I moved to New York to be a journalist. My first job in the city required me to write five stories a day, five days a week. Given the fact that I’d literally have five deadlines every time I went to work, coffee quickly became my safety net when yet another deadline would approach and I felt behind. Every morning, I’d have a cup of coffee at home. Then, I’d pick up a venti iced coffee on my way to work. Every afternoon, I’d have a cup of tea. Around three or so, my coworkers and I would make another Starbucks run, making that coffee number three or four for me. Finally, while I had that job, I’d often work from home if I didn’t meet what was expected of me that day. You better believe my “work from home moments” consisted of cup after cup of black coffee, accompanied by Anderson Paak and a lavender scented candle.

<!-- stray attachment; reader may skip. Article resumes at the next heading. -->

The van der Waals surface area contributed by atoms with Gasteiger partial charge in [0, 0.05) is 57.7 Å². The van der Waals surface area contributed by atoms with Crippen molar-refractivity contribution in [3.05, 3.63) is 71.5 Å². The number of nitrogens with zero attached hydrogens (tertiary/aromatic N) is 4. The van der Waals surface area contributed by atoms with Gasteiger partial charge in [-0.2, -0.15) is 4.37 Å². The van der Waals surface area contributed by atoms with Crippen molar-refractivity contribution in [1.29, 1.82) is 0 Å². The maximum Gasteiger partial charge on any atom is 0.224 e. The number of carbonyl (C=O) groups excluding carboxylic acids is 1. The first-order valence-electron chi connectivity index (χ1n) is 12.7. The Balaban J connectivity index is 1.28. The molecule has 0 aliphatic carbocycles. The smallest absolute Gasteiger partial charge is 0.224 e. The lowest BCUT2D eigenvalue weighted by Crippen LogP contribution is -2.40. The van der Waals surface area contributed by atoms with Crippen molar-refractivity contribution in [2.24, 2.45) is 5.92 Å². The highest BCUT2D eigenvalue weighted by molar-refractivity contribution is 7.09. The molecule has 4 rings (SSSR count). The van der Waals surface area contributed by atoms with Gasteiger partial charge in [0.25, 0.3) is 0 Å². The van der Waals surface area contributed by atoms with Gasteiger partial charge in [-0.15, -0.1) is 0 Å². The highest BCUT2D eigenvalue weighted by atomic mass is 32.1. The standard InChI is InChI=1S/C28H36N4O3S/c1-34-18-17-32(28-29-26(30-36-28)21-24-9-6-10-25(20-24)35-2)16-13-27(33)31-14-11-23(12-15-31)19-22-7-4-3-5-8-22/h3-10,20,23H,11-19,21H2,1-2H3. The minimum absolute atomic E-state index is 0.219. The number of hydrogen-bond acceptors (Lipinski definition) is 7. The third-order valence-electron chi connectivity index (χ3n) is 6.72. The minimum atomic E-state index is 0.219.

As I sit here and type this, I’m realizing that though I’ve changed my lifestyle dramatically in the past few years, the present and past Gater have something in common: Deep in my gut, in my soul, I always know when I’m doing something that doesn’t serve me in ways that will push me forward, towards a better life. The main difference between the present and past Gater is that back then, I’d ignore it, even if I knew it was wrong. Now, I always take action and make a conscious effort to make positive lifestyle adjustments. If I see myself walking towards a cliff, I just turn around.

Needless to say, when I was having anywhere from four to six cups of coffee a day, it became clear to me that this was something I needed. At that point, I was beyond just wanting a cup of coffee. Without it, I couldn’t get my day started. I couldn’t get my work done. I couldn’t function.

At the time, my desk was nestled in-between another section editor and our copy editor. After realizing that I was depending on coffee to do my job, I asked the copy editor (also a dear friend), if he’d be interested in seeing how long we could go without it. To my surprise, he agreed to try it out. Little did both of us know that this would ultimately lead to my decision to quit coffee altogether.